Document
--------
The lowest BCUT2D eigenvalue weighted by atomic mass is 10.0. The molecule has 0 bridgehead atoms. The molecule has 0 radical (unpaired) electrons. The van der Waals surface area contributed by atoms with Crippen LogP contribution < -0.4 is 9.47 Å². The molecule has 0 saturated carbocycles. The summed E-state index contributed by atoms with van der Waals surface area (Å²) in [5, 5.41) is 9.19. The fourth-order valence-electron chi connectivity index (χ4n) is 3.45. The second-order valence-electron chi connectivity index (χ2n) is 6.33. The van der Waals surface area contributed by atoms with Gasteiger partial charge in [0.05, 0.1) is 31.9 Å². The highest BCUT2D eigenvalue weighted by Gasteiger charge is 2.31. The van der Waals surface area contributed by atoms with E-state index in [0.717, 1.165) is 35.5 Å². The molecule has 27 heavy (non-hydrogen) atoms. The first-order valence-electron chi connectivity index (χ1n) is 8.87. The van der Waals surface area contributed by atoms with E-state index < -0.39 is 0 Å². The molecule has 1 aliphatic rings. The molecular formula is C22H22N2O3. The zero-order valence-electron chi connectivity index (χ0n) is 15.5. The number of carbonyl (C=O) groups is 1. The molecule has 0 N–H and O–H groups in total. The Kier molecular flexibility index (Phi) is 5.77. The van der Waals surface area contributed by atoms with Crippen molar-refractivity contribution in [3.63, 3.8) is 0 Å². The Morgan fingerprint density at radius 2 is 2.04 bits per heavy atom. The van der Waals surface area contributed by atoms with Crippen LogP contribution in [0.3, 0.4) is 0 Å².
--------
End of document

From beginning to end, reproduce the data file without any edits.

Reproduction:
The lowest BCUT2D eigenvalue weighted by atomic mass is 10.0. The molecule has 0 bridgehead atoms. The molecule has 0 radical (unpaired) electrons. The van der Waals surface area contributed by atoms with Crippen LogP contribution < -0.4 is 9.47 Å². The molecule has 0 saturated carbocycles. The summed E-state index contributed by atoms with van der Waals surface area (Å²) in [5, 5.41) is 9.19. The fourth-order valence-electron chi connectivity index (χ4n) is 3.45. The second-order valence-electron chi connectivity index (χ2n) is 6.33. The van der Waals surface area contributed by atoms with Gasteiger partial charge in [0.05, 0.1) is 31.9 Å². The highest BCUT2D eigenvalue weighted by Gasteiger charge is 2.31. The van der Waals surface area contributed by atoms with E-state index in [0.717, 1.165) is 35.5 Å². The molecule has 27 heavy (non-hydrogen) atoms. The first-order valence-electron chi connectivity index (χ1n) is 8.87. The van der Waals surface area contributed by atoms with E-state index < -0.39 is 0 Å². The molecule has 1 aliphatic rings. The molecular formula is C22H22N2O3. The zero-order valence-electron chi connectivity index (χ0n) is 15.5. The number of carbonyl (C=O) groups is 1. The molecule has 0 N–H and O–H groups in total. The Kier molecular flexibility index (Phi) is 5.77. The van der Waals surface area contributed by atoms with Crippen molar-refractivity contribution in [3.63, 3.8) is 0 Å². The Morgan fingerprint density at radius 2 is 2.04 bits per heavy atom. The van der Waals surface area contributed by atoms with Crippen LogP contribution in [0.3, 0.4) is 0 Å².